Fun fact! Every Thursday, we process checks at the Community Foundation. Some are mundane and simply keep the lights on around here, but most of the checks that are cut each week are pretty exciting for the recipient. This is perhaps the most delightful step in the life cycle of every grant and scholarship for those programs and people we support. Who doesn’t like opening an envelope with some much-needed money enclosed?
On a typical Thursday, the stack of checks I sign might amount to a dozen or so. The large community grant cycle in the fall leads to around 50 checks during the first or second Thursday in January. During the holidays, some of our active donor advised funds create a nice, thick pile amounting to 60 or more.
But there is one Thursday each year that eclipses the rest with a stack of checks so high it can be measured in inches. I make sure to have a new pen, fill container of water, and turn on a podcast or playlist, because I know I’m going to be signing my name for quite a while.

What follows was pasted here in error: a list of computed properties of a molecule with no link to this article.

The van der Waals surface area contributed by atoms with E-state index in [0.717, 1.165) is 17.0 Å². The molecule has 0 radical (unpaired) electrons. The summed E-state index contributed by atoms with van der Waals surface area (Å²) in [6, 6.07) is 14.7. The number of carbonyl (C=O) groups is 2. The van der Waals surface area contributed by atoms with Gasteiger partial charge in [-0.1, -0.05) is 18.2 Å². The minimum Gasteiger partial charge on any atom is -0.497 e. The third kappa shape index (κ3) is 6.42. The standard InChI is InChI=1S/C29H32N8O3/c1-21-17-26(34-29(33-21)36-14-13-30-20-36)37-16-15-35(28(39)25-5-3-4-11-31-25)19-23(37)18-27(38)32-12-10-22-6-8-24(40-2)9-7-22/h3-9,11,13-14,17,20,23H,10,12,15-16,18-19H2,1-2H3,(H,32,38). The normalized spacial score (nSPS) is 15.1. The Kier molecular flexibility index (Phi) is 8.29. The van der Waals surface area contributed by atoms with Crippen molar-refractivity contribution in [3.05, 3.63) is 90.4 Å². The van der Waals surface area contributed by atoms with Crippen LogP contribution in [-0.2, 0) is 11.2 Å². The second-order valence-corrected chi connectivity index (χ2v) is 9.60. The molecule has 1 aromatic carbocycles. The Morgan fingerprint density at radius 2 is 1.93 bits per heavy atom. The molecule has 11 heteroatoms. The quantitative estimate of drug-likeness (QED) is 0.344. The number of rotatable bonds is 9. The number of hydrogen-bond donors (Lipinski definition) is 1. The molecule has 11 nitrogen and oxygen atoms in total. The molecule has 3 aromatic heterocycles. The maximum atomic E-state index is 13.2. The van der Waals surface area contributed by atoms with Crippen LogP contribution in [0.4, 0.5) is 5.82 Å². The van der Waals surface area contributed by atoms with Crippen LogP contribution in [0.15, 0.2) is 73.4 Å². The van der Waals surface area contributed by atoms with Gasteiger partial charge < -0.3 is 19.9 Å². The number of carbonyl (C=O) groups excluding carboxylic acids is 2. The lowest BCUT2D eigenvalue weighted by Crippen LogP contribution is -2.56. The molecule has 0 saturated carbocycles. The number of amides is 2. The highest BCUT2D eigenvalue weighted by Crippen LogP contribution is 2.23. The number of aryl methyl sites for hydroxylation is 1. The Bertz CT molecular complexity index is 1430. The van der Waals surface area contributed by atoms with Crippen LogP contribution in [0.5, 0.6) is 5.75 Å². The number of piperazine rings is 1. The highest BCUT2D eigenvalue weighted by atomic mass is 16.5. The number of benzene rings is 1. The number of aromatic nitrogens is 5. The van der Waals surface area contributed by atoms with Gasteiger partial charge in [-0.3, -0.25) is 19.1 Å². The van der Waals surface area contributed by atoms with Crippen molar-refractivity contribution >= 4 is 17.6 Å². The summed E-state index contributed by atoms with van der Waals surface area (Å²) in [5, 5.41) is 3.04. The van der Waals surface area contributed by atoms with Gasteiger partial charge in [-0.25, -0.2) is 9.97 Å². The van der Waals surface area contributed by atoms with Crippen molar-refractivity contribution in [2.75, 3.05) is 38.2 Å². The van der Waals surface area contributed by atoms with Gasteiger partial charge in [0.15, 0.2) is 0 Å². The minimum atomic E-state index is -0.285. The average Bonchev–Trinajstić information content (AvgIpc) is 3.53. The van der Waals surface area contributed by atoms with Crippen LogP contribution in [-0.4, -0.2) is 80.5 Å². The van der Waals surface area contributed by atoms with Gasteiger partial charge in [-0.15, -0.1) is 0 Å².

That day was today. It is always toward the end of July that we process that majority of our scholarship payments. And I love it!
Each check is made payable to the institution where the recipient is studying and lists their name on the attached check stub. As I flip through the massive pile, I see the names of brand new winners, like Tallulah heading off to Yale in the fall to start her college career. Or, I am reminded of past winners now in their second, third, or fourth years like Kyle at Duke or Taylor at Stony Brook. They are scattered all over the country and Canada.
Some folks, like Rebecca who is studying at the Arnot Ogden School of Nursing, are much closer to home. These are the people we are lucky enough to bump into as they tend to drop off their tuition bills and report cards in person each semester.
No matter the size of the award or the distance between the school and my desk, I pause with each signature to reflect on the life impacted by this little piece of paper. College is expensive, and without scholarships, it would be out-of-reach for many of these students. This stack of checks represents a generation of teachers, engineers, and nurses preparing to care for our community. It’s likely that over the years, I’ve signed checks that helped a member of Congress that won’t be elected until 2042 or an award-winner filmmaker that hasn’t picked up a camera yet.
At the end of the day, these scholarship checks are incremental down payments on our collective future. I’m so grateful to be the one who gets to sign them.